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DisCos Ordered: Supply 20-Hour Electricity To Band-A For 7 Days Or Scrap High Tariff

The Nigerian Electricity Regulatory Commission (NERC) has ordered all distribution companies (DisCos) to automatically downgrade any Band A feeder that does not enjoy the minimum requirement of 20 hours per day power supply for seven consecutive days.

This order formed part of the Service Delivery Commitments for every DisCo in line with the Supplementary Order to the Multi-Year Tariff Order (MYTO) 2024, released by NERC, with effect from April 3, 2024.

NERC also said that where the Disco fails to deliver on the committed level of service on a Band A feeder for two consecutive days, the Disco should publish on its website latest by 10 am the next day an explanation of the reasons for the failure and update the affected customers on the timeline for restoration of service to the committed service level.

“Where the Disco fails to meet the committed service level to a Band A feeder for seven consecutive days, the feeder shall be automatically downgraded to the recorded level of supply in accordance with applicable framework,” NERC ordered.

The Commission also mandated each Disco to set up a rapid response team to ensure effective service delivery on the committed minimum hours of supply to each service Band commencing with Band A feeders effective from 3rd April 2024.

Recall that NERC had on Wednesday announced the approval of an increase in the electricity tariff of Band A customers from about N66 to N225 per kilowatt hour for the various distribution companies (DisCos) in the country, an increase of 240 per cent.

Vice chairman NERC, Musliu Oseni, had also emphasised that the increase in tariff will only affect customers enjoying 20 hour power supply and above across the country.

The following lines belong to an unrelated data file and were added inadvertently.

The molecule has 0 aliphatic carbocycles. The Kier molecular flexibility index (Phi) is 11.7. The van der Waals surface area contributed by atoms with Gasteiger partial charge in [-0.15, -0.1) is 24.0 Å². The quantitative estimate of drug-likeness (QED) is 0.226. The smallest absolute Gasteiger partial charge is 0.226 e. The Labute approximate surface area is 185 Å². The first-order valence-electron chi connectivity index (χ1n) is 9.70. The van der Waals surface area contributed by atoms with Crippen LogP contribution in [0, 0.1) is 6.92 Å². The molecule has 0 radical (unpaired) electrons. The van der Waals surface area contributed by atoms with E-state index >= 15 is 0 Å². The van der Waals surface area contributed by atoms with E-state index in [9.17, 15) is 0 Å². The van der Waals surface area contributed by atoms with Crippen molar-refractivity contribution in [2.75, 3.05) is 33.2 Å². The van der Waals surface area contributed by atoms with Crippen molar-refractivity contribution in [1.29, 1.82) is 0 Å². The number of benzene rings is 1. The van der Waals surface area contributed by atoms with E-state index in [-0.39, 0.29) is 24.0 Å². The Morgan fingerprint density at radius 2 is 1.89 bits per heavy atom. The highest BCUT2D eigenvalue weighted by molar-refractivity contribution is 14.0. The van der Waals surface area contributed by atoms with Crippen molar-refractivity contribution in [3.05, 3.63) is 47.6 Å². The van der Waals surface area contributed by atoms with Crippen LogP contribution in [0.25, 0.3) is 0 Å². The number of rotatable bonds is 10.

Data in the MYTO 2024 Supplementary Order showed that the new tariff was approved after due consideration of increases in economic indicators namely: 12 per cent inflation rate from 28.2 per cent in January 2024 to 31.7 12 by March 2024; exchange rate rose by 59 per cent from N919.39/$1 to N1,463.30/$1; 63 per cent generation cost from N63.8 per kilowatt hour to N103.9/kWh.

Also, transmission and admin cost rose by 34 per cent per kWh from N6.8/kwh to 9.1/kwh while wholesale gas to power prices rose by 11 per cent from US$2.18/MMBTU to US$2.42/MMBTU.

NERC also noted that while a new electricity tariff model is being adopted, customer protection is still paramount in exercising the initiative.

The commission also calculated that the newly approved tariffs, subsidies for the 2024 fiscal year are expected to reduce by about N1.14 trillion in furtherance of the Federal Government’s realignment of the subsidy regime.

The NERC said in pursuant to the provisions of the Electricity Act 2023, the Authority is, amongst other objects, mandated to allow a licensee operating in the Nigerian Electricity Supply Industry (“NESI”) to charge rate sufficient to recover the full cost of its efficient operation including a reasonable return on the capital invested in the business.